Computer Update: FLASH Gordon Strikes Again

I hope you love the subject lines of my e-mails. I try to put a lot of thought into them.

I don’t mean to harp on computer security all the time — but things are getting serious out there. I’m not writing this e-mail to a business, but rather to a consumer just like you.

Adobe — the maker of Flash software that 90% of you have on your computer and I’m sure at least 50% of you use on a regular basis — issued another EMERGENCY update this week. Computer hackers found yet another way to break into people’s computers using Flash. This is becoming a disturbing pattern. There have been emergency updates issued for Flash in each of the past few months. In fact I can recall two in the past month.

Since last year, these updates have been getting pushed to your computer from Adobe automatically. At worst, you might get prompted from time to click OK to install the latest Flash. This is true for Mac and Windows. However, sometimes the automatic updates have not been very timely.

You might be asking,  how do I even know that I’ve used Flash? If you’ve ever looked at a video online, played an online game, or looked at some type of animations online — I’m almost certain you’ve used Flash. Before I get into remedies — I just want to let you know e-mail you check in your browser and online banking DO NOT use Flash.

Flash does not come from Microsoft or Apple. It is not an “essential” component of your computer. Flash is produced by Adobe, a 3rd party company. It is a legitimate product. Adobe is a multi-billion-dollar company.

Windows users regularly get burned by Flash based attacks. Mac users could get attacked in theory, but I haven’t heard of any widespread problems yet. However, Mac users with a solid anti-virus program are in good shape. You can take my advice or not. I wouldn’t say your chances of getting burned are not as random as hitting the jackpot at Foxwoods. However, I think its like parking your car in the street every night instead of the driveway. You may get clipped. When I deal with a virus / malware attack with a customer the bill is commonly between $200 and $300. I’m going to offer a couple of options for free advice via e-mail….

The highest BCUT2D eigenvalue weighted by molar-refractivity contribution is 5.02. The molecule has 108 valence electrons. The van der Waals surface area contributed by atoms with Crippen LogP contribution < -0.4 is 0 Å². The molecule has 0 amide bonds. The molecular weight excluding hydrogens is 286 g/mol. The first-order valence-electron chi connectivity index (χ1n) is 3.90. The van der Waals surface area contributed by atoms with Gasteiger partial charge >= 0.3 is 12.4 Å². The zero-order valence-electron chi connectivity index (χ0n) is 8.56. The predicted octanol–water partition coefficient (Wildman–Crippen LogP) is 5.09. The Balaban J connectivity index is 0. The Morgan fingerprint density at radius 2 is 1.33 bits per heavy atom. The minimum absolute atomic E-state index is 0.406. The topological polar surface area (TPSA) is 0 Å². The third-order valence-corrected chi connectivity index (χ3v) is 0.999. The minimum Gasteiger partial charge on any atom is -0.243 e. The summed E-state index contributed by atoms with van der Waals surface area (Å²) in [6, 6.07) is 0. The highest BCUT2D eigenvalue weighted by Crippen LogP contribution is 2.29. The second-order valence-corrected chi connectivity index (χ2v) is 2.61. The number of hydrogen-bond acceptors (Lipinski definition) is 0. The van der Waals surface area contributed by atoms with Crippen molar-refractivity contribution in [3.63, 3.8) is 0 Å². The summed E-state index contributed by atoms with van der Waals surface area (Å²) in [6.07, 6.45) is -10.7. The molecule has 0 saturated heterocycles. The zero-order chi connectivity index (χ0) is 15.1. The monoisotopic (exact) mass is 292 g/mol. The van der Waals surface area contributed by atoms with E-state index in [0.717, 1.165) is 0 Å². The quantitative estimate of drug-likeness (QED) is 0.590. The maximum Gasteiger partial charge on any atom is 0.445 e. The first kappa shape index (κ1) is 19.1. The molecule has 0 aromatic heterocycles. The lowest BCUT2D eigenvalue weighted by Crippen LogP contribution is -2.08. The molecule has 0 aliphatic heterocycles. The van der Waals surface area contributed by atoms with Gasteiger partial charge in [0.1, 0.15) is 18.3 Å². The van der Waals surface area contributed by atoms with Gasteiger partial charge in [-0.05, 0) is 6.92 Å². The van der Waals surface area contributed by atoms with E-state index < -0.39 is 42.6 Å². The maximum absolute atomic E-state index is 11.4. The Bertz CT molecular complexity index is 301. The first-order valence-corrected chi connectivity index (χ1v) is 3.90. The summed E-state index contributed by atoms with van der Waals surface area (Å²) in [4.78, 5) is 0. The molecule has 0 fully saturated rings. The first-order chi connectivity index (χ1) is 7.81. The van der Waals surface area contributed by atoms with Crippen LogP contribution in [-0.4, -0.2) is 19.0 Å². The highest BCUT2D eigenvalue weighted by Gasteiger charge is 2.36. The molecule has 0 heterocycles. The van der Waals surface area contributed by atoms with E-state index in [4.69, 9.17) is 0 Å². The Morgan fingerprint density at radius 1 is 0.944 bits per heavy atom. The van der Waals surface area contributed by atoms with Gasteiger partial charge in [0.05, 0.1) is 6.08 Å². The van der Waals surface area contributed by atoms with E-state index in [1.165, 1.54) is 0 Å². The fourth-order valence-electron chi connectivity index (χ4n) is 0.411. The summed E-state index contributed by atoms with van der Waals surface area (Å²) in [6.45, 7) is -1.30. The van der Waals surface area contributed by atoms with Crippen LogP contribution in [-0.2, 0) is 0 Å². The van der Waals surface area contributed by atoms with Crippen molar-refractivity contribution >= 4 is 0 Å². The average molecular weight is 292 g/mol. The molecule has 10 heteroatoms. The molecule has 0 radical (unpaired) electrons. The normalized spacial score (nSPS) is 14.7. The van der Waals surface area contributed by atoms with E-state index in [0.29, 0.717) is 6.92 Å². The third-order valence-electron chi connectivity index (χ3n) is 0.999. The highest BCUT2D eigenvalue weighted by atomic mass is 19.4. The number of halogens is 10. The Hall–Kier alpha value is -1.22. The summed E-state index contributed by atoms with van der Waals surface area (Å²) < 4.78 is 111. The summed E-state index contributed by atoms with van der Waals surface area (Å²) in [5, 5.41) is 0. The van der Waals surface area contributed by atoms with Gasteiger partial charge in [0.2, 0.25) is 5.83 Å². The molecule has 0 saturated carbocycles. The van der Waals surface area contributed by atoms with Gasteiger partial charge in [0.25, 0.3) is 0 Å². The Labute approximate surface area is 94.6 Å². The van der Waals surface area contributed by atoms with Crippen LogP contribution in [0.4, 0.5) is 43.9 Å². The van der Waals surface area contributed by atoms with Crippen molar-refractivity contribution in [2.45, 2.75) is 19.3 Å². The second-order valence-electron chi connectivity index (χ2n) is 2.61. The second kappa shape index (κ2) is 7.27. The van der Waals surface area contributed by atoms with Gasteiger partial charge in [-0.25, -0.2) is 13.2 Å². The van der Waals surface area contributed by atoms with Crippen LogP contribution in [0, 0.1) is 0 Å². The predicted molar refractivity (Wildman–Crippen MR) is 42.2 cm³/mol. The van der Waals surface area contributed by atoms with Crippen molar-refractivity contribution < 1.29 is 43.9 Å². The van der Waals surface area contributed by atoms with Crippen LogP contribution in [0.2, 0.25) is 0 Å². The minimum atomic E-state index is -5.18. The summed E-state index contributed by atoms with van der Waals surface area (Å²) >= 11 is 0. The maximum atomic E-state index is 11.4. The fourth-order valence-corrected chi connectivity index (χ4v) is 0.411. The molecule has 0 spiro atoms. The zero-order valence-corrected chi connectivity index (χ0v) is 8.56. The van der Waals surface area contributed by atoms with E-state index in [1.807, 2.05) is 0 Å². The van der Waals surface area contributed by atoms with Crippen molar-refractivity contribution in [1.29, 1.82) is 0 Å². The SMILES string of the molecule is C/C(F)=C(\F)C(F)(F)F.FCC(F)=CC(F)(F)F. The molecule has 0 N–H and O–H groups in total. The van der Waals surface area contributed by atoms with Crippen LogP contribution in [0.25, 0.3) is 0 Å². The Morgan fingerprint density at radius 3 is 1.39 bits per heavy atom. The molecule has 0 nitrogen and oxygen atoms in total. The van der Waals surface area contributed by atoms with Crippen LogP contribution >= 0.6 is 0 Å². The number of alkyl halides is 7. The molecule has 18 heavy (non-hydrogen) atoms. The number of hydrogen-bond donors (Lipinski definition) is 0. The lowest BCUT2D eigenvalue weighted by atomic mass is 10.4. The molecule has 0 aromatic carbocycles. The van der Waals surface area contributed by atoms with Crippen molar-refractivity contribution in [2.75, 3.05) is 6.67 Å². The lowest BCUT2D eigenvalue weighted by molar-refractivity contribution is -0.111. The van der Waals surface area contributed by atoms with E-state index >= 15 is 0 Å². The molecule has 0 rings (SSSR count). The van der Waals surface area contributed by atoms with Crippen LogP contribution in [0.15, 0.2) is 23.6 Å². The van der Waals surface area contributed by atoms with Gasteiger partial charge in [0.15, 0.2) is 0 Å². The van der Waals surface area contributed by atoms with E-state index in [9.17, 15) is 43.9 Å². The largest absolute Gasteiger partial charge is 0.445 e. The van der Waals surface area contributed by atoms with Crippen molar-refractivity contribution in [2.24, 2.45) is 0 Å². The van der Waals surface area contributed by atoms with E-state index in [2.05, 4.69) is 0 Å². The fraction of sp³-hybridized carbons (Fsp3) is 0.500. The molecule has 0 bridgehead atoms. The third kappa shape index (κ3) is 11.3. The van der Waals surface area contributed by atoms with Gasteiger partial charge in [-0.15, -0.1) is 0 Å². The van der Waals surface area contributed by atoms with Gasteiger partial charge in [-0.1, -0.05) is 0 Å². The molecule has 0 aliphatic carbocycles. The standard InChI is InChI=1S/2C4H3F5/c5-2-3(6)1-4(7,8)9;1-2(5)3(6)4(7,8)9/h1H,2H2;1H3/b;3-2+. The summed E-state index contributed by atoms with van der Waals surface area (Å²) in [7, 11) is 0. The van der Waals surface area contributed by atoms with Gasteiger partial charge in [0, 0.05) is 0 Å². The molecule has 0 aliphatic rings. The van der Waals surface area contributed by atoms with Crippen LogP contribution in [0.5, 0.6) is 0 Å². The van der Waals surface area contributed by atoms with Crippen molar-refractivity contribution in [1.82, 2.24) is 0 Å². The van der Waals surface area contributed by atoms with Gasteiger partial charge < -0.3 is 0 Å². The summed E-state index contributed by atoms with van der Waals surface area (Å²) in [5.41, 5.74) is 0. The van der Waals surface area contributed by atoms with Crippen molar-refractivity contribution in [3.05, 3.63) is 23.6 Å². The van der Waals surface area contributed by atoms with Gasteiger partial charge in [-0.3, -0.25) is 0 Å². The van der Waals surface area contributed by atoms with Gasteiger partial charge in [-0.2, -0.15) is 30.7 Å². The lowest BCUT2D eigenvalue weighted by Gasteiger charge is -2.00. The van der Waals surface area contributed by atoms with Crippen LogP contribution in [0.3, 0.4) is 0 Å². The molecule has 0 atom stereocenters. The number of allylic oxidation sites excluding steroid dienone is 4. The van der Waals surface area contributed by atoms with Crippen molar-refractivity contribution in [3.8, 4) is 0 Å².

By e-mail and free of charge, I can tell you how to do one or both of the following
1. Disable Flash in the Firefox browser
2. Download and install the Google Chrome browser. The Chrome browser makes a difference here because unlike any other browser Google compiles its own version of Flash for Chrome. Google can update Flash any time through a Chrome update which is automatic and flawless. Flash does not require a separate update.

If you just want to keep on doing what you’re doing — I’m NOT going to tell you you’re wrong. If you’re happy with the way things are — I’m not making a Joe Namath guarantee that malware is not going to invade your computer tomorrow.

If you need help dealing with Flash and the Safari browser or Internet Explorer — that would be something we could do during an appointment focused on security issues or a more general appointment. These fixes, while not time consuming, require system wide changes.